Let posterity note that the light at the end of the tunnel that is Pittsburgh Penguin hockey was first glimpsed at 2:29 p.m. (E.D.T.) on Sept. 20, 1984, which was when Mario Lemieux scored his first goal in a Penguin intrasquad scrimmage. True, Lemieux's goal came against the NHL's most inept defense—the Pens allowed a league-high 390 goals last season while sagging to the worst record, 16-58-6, in the NHL—but from the reaction of the 400 Pittsburgh diehards who came to see the NHL's top draft choice, the most highly touted rookie since Guy Lafleur, you would have thought Lemieux had just scored the game-winning goal in a Stanley Cup final.
Taking a pass in the slot, the 6'4", 200-pound Lemieux, who turned 19 on Oct. 5, tapped the puck through an on-rushing defenseman's skates, sidestepped deftly, then swept up the puck and shot it past the glove hand of startled goalie Michel Dion. The arena went bonkers—"Our savior has arrived!" screamed one fan—and for minutes the crowd buzzed as if witness to a miracle—a penguin taking flight, say. In the next hour Lemieux drew gasps from the crowd half a dozen more times, snaking the puck away from defensemen with his amazing reach, stickhandling in maddening circles while waiting for teammates to break into the open, slithering perfect passes that so discombobulated the pattern and flow of play that even his linemates were caught off guard.
"Mario did some great things out there today—scary things," gushed Bruce Haralson, the Penguins' Western scout, who operates out of Edmonton, the home of Wayne Gretzky. "He did things that only Gretzky can do. That's what's scary—to think that there might be another one."
It isn't scary to Penguin general manager Eddie Johnston, who wheeled and dealed his team into the league cellar last year (although he won't admit it was deliberate) to assure himself a shot at Lemieux, the highest-scoring junior hockey player of all time. Lemieux averaged better than four points a game last season for the Laval ( Quebec) Voisins.
His performance in the scrimmage put a big grin on Johnston's face. It called to mind a pleasant memory from his own playing days. E.J. had been a goalie for the hapless Boston Bruins in 1966, the year Bobby Orr broke in. "We'd heard all about this 18-year-old kid, Orr, who was going to save the franchise," Johnston said, "but when the Bruins brought him up for a tryout, the veterans just said, 'Let's see what he can do now that he's up against NHL players.' After Orr's second practice, it was, 'Whoa! Look what we found!' That's a pretty good analogy to what I saw out there today."
Johnston had no reason to temper his enthusiasm in the exhibition season. In four games Lemieux had three goals and five assists for an average of two points per game.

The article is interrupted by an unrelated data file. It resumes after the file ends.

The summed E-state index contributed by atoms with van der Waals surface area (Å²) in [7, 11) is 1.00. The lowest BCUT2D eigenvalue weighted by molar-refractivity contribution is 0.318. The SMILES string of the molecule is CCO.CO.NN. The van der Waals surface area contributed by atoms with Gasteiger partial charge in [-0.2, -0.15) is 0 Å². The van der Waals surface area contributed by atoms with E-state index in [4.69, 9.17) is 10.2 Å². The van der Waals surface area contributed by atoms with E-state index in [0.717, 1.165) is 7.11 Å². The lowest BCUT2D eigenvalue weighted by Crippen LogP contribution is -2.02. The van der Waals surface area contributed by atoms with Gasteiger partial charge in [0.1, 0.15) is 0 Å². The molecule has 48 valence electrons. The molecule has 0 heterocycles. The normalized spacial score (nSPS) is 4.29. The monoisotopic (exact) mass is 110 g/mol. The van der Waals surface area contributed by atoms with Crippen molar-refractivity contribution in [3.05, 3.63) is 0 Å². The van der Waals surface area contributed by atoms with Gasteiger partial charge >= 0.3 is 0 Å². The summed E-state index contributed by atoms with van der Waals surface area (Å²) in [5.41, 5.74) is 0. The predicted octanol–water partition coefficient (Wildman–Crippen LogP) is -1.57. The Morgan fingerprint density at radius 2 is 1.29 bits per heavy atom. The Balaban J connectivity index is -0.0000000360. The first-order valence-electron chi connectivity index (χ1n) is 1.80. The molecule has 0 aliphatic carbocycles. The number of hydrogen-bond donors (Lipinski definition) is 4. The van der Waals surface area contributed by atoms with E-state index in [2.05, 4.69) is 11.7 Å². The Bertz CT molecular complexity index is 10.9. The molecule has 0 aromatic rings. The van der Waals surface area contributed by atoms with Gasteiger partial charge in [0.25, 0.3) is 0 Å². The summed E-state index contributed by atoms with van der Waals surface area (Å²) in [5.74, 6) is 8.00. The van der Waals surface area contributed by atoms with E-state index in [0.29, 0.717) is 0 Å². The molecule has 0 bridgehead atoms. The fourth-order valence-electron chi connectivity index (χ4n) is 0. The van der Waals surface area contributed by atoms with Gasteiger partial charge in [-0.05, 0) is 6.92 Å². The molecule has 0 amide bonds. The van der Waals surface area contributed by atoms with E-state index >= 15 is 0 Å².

"The first thing that struck us about him was his tremendous size," said Mark Johnson, a 5'9" center for the Hartford Whalers who played against Lemieux in his professional debut Sept. 28. "We'd heard about him, but until you see him in person, you can't believe it. He's big enough to take anything anybody dishes out. And he handles the puck like a small forward. That gives him the choice of holding his ground in the slot or moving around the offensive zone to make plays."
Says Hartford G.M. Emile Francis, "He reminds me of Phil Esposito. He can stand in front of the net and with those long arms can really go after rebounds, reaching over defensemen, around them, through them, whatever."
"No one who's come out of junior hockey has ever shown as much potential as Mario—ever," says Pittsburgh coach Bob Berry, who isn't given to exaggeration. Even the much-heralded Orr didn't get the kind of advance publicity that has preceded Lemieux. And Pittsburgh is making the most of it. At the bottom of the NHL in attendance last season, with an average of 6,839 and no sellouts, the Penguins expect a full house for their home opener Oct. 17 against the Vancouver Canucks, a night being billed as the Lemieux Debut. On Oct. 27, when the Penguins play the Montreal Canadiens—Lemieux grew up 10 minutes from the Montreal Forum—they will give away life-size posters on Mario to kids 16 and under, fans who presumably will live to see Pittsburgh win the Stanley Cup. It can only be a matter of time before the Civic Arena itself, a cute little domelike thing, is called the Lemieux Igloo. "I was there this summer, and Lemieux was all they were talking about," says New York Ranger forward Pierre Larouche, a onetime Penguin star whose wife is from the Steel City. "He's going in with a lot of pressure on him."
Seventeen years of frustration—that's pressure. It was appropriate that the original owners of the team selected station WEEP as the voice of the Penguins for the first three years of the franchise's history. Penguin fans did weep. They had to. Time and again, just when things appeared darkest, they'd go completely black. Take the team's best season, 1974-75, when it put together a 37-28-15 record. After eliminating St. Louis in the opening round of the playoffs, the Penguins became only the second NHL team (the 1942 Detroit Red Wings were the first) ever to blow a three-games-to-none lead in a series, losing four straight to the fledgling New York Islanders. Still reeling from that debacle, team officials arrived at work seven weeks later to find that the office doors had been padlocked by the feds. The Pens, awash in $6.5 million of red ink, were the first NHL team since World War II to go bankrupt.